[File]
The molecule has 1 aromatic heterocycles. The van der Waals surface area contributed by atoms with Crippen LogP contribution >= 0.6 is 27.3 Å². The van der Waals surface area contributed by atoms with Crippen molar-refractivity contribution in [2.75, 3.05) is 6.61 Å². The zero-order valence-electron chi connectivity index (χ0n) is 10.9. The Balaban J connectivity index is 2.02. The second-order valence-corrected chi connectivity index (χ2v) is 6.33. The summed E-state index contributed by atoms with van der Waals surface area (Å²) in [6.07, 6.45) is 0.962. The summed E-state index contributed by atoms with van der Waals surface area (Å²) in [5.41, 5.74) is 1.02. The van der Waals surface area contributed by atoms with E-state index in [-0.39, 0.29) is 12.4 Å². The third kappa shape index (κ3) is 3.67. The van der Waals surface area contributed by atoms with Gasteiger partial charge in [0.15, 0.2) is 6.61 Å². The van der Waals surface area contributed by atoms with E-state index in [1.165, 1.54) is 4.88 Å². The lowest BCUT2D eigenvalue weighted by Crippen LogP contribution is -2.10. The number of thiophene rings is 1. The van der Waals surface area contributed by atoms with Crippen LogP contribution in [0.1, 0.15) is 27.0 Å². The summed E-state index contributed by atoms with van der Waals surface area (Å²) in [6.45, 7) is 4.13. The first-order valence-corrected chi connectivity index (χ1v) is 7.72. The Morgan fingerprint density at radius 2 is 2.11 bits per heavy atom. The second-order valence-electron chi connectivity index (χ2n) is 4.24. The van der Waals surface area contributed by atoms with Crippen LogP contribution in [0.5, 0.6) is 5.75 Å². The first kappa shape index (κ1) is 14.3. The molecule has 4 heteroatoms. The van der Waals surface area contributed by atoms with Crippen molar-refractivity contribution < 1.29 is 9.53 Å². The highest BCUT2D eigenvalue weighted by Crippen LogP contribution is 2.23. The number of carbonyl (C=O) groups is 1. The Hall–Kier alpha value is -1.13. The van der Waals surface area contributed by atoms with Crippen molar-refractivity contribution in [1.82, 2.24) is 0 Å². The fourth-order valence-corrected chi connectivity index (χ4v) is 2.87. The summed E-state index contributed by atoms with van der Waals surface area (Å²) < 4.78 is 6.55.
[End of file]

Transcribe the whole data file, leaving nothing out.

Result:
The molecule has 1 aromatic heterocycles. The van der Waals surface area contributed by atoms with Crippen LogP contribution >= 0.6 is 27.3 Å². The van der Waals surface area contributed by atoms with Crippen molar-refractivity contribution in [2.75, 3.05) is 6.61 Å². The zero-order valence-electron chi connectivity index (χ0n) is 10.9. The Balaban J connectivity index is 2.02. The second-order valence-corrected chi connectivity index (χ2v) is 6.33. The summed E-state index contributed by atoms with van der Waals surface area (Å²) in [6.07, 6.45) is 0.962. The summed E-state index contributed by atoms with van der Waals surface area (Å²) in [5.41, 5.74) is 1.02. The van der Waals surface area contributed by atoms with E-state index in [-0.39, 0.29) is 12.4 Å². The third kappa shape index (κ3) is 3.67. The van der Waals surface area contributed by atoms with Gasteiger partial charge in [0.15, 0.2) is 6.61 Å². The van der Waals surface area contributed by atoms with E-state index in [1.165, 1.54) is 4.88 Å². The lowest BCUT2D eigenvalue weighted by Crippen LogP contribution is -2.10. The number of thiophene rings is 1. The van der Waals surface area contributed by atoms with Crippen LogP contribution in [0.1, 0.15) is 27.0 Å². The summed E-state index contributed by atoms with van der Waals surface area (Å²) in [6.45, 7) is 4.13. The first-order valence-corrected chi connectivity index (χ1v) is 7.72. The Morgan fingerprint density at radius 2 is 2.11 bits per heavy atom. The second-order valence-electron chi connectivity index (χ2n) is 4.24. The van der Waals surface area contributed by atoms with Crippen LogP contribution in [0.5, 0.6) is 5.75 Å². The first kappa shape index (κ1) is 14.3. The molecule has 4 heteroatoms. The van der Waals surface area contributed by atoms with Crippen molar-refractivity contribution < 1.29 is 9.53 Å². The highest BCUT2D eigenvalue weighted by Crippen LogP contribution is 2.23. The number of carbonyl (C=O) groups is 1. The Hall–Kier alpha value is -1.13. The van der Waals surface area contributed by atoms with Crippen molar-refractivity contribution in [1.82, 2.24) is 0 Å². The fourth-order valence-corrected chi connectivity index (χ4v) is 2.87. The summed E-state index contributed by atoms with van der Waals surface area (Å²) < 4.78 is 6.55.